We encourage you to consider changing your account from an individual account to a joint account. You are not required to make this change, but there are some advantages to consider. At this time, a joint membership is only available to married couples.
The primary benefit of a Joint Membership involves how the account’s accumulated patronage capital shall be handled in the event of the death of one of the account holders.
Each member of Midwest Electric earns “patronage capital” based on the amount of electricity used and based upon Midwest’s profit in that year. That patronage is determined annually and accumulated in your patronage account. Typically, each year a portion of that accumulated patronage capital is paid back to Members in the form of a bill credit or a refund check.
However, when a member dies having an individual account, the balance in that accumulated patronage capital account belongs to the heirs of the deceased Member. There are legal requirements to release the earned patronage, which can prolong that process.
If you switch to a Joint Membership while still married, then upon the death of the account holder we continue to hold that account in the name of the surviving Member and upon proof of death, we will simply remove the deceased member’s name. The surviving member will then continue to accumulate and receive the patronage capital.
Advantages of a Joint Membership:
- In the event of a death, a Joint Membership, and therefore the accrued patronage capital account, will remain in the name of the surviving member and upon presentation of the deceased member’s death certificate, no further paperwork is required. Many married couples hold their assets jointly and appreciate this “survivorship” feature.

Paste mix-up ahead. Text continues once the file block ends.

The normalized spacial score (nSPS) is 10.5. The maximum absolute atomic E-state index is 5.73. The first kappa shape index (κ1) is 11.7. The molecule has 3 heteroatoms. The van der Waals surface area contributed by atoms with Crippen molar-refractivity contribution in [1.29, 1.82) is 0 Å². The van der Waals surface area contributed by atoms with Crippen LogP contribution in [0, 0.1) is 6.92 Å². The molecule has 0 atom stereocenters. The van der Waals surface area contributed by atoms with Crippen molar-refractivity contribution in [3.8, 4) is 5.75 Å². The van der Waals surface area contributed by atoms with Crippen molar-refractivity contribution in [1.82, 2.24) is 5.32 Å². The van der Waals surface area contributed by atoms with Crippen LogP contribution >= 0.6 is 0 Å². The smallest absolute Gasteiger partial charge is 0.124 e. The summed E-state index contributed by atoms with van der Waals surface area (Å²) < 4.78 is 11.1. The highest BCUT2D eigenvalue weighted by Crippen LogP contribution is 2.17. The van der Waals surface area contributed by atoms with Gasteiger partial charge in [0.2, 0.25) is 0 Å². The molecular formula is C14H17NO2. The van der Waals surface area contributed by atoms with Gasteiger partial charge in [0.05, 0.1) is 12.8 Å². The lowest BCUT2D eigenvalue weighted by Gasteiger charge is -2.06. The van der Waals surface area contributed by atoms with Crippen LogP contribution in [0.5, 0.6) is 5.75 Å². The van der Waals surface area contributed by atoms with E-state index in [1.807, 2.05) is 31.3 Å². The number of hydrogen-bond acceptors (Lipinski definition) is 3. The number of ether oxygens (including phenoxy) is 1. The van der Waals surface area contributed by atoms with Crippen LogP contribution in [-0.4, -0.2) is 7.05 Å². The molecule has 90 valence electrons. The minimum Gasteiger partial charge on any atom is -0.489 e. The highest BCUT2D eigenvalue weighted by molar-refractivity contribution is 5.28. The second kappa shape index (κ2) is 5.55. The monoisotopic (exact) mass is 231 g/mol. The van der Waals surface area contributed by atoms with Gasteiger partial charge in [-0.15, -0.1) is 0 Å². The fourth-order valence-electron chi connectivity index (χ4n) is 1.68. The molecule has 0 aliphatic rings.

- Either Member will be able to contact Midwest and inquire about billing issues, outages, or request information or services related to that account.
- Either one of the Members is entitled to vote on matters submitted to the Membership for consideration, such as the Board of Directors elections.
- If otherwise qualified, each of the Members (but not both at the same time) is entitled to run for election to the Board of Directors.
- A good payment history for the account may be beneficial to each of the members’ credit scores or reports.
- The accrued capital credits, an asset of the account owner, are owned by each of the two Members. In the event of a divorce, each spouse would have a claim to it.
Disadvantages of a Joint Membership
- In the event of a death, the surviving member cannot elect to receive the accumulated patronage capital early in a discounted lump sum, but must continue to receive it over time.
- Each of the Members of the joint account are liable for the unpaid balance due for electric services billed to that account.
Changing your electric account to a Joint Membership is easy and involves a brief, one-page form. This form must be notarized. Please contact our office (Monday – Friday, 7:30 a.m. to 4 p.m., at 1-800-962-3830) if you have any questions or would like a copy of that form.
You can also download the form by clicking here.